Written by David J. Rusin
Wed, 13 Aug 2008
by David J. Rusin
Yesterday should have been a proud moment for Sherry Jones - the day that The Jewel of Medina, her historical novel centered on Mohammed's young wife Aisha, was due to be released by Random House. But that did not happen. Random House dropped the novel in May over concerns that the dramatization of life in the prophet's harem could spark violence:
In an interview about Ms. Jones' novel, Thomas Perry, deputy publisher at Random House Publishing Group, said that it "disturbs us that we feel we cannot publish it right now." He said that after sending out advance copies of the novel, the company received "from credible and unrelated sources cautionary advice not only that the publication of this book might be offensive to some in the Muslim community, but also that it could incite acts of violence by a small, radical segment."
Professor Denise Spellberg of the University of Texas helped dissuade Random House from going ahead. An editor who had spoken with her wrote in an email that "[Spellberg] thinks there is a very real possibility of major danger for the building and staff and widespread violence. Denise says it is ‘a declaration of war ... explosive stuff ... a national security issue.'" The company soon dumped the book, citing "the safety of the author, employees of Random House, booksellers, and anyone else who would be involved in distribution and sale of the novel."
Sherry Jones may be crushed personally, but she recognizes the big picture:
I was also chagrined to realize the far-reaching ramifications of this historic decision to quash a work of art before it could even reach the public eye. Is Random House no longer publishing books about Islam? How does this bode for the future of publishing? What will be banned next? Art? Music? Theater? Dance?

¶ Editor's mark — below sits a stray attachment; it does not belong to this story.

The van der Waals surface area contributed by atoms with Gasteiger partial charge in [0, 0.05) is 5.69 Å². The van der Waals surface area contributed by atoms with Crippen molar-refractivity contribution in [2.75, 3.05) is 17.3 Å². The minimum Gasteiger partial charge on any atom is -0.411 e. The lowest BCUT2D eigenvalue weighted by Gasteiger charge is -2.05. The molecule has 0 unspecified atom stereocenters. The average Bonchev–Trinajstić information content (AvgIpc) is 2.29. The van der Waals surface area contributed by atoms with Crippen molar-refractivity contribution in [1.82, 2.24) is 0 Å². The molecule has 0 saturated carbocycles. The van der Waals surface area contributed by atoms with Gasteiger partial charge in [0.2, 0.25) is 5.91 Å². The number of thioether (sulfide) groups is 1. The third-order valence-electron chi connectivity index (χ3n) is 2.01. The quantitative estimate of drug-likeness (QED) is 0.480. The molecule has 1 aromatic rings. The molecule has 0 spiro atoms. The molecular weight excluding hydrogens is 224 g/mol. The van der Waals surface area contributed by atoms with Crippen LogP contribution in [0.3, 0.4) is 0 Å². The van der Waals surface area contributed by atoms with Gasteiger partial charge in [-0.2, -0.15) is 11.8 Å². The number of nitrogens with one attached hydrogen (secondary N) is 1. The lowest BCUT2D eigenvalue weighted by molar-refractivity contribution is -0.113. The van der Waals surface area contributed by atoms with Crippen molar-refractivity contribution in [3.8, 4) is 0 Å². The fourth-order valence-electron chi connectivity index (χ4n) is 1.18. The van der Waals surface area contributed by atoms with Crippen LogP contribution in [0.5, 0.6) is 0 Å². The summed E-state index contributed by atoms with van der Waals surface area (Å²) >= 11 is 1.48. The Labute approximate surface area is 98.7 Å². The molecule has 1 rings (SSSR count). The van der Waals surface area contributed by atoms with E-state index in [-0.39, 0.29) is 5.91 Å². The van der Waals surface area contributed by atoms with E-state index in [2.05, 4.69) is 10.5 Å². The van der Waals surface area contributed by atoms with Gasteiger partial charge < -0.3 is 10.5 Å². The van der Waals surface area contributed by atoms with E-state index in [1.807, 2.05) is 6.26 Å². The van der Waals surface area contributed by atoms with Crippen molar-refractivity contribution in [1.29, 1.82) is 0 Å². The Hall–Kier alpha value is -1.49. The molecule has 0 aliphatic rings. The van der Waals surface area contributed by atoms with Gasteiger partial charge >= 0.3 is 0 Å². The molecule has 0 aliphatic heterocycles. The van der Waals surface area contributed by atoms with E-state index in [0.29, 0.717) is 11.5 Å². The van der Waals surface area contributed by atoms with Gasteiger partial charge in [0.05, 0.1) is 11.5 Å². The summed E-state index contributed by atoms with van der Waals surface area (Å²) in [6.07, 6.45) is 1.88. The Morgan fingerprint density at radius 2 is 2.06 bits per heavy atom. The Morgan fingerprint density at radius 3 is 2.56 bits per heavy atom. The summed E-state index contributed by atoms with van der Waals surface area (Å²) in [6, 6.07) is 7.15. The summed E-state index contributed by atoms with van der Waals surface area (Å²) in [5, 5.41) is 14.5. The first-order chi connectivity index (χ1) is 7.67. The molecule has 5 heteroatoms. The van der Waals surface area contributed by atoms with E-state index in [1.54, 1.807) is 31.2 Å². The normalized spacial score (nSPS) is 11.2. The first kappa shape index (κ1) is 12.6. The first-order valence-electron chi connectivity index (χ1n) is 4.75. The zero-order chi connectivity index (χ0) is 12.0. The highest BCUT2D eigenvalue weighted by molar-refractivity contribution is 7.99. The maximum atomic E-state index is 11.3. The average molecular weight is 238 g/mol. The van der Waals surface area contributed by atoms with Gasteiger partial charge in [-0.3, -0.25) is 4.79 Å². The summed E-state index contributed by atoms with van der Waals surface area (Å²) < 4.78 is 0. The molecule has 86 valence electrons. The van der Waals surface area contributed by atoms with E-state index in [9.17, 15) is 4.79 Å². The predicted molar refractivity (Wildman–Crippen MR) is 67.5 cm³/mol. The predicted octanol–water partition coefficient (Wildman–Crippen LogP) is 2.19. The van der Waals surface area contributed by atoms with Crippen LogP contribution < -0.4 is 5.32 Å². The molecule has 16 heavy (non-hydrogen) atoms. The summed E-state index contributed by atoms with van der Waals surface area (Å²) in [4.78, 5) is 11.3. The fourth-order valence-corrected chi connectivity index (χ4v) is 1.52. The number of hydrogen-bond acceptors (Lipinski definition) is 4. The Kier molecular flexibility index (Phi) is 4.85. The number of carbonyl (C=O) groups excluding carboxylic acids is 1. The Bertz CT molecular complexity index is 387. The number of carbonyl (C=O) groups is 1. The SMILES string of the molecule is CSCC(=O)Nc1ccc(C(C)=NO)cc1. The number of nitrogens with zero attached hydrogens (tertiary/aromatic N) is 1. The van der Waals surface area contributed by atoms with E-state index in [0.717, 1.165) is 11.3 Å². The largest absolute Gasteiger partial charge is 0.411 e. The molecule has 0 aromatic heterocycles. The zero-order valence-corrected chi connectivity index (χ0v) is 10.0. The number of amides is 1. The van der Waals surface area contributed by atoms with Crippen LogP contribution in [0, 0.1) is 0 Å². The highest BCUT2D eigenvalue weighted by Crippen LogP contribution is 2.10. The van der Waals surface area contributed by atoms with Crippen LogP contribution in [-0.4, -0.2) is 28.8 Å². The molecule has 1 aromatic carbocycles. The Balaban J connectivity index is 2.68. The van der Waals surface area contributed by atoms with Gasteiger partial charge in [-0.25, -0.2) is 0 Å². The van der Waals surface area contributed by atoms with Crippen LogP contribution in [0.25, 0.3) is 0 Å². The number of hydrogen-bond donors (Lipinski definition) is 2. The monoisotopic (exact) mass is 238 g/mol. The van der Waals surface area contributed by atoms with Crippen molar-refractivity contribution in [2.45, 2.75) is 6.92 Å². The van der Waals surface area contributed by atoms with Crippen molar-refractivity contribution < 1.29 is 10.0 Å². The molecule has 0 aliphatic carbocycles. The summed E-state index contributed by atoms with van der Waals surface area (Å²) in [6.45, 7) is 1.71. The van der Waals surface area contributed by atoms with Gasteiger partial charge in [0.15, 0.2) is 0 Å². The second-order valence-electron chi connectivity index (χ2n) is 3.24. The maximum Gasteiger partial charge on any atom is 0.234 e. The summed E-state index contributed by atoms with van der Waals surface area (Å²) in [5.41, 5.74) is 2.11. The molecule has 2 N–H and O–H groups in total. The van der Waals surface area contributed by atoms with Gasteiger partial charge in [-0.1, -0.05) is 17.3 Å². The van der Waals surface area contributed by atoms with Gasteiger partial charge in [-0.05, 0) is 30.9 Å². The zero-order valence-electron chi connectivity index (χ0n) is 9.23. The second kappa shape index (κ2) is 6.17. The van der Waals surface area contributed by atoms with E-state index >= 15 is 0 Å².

Actually, many performances have been cancelled and many pieces of art have been withdrawn over fears of a violent backlash by radical Muslims. Examples include a Dutch museum pulling photographs that depict Mohammed and his son-in-law Ali as gay men and a London gallery removing erotic works in deference to its Muslim neighbors. Potter Grayson Perry, who has no qualms about insulting other faiths, has even admitted to censoring himself with regard to Islam.
Nor is Jones' book the first to be scrapped in this manner. Looseleaf was set to publish Nancy Kobrin's The Sheikh's New Clothes, which explores the foundations of suicide terrorism, but killed it in 2006, apparently for security reasons. Like The Jewel of Medina and many of the aforementioned cases, Kobrin's book was pulled without any specific threats being received.
Author Andrew Klavan takes a grim view of these developments. "Publishers ... are among the chief protectors and exercisers of our free discourse," he explains. "When they bow to bullying gangsters - whether those gangsters have some sort of religious motivation or not - they are ceding intellectual ground made sacred by the blood of patriots."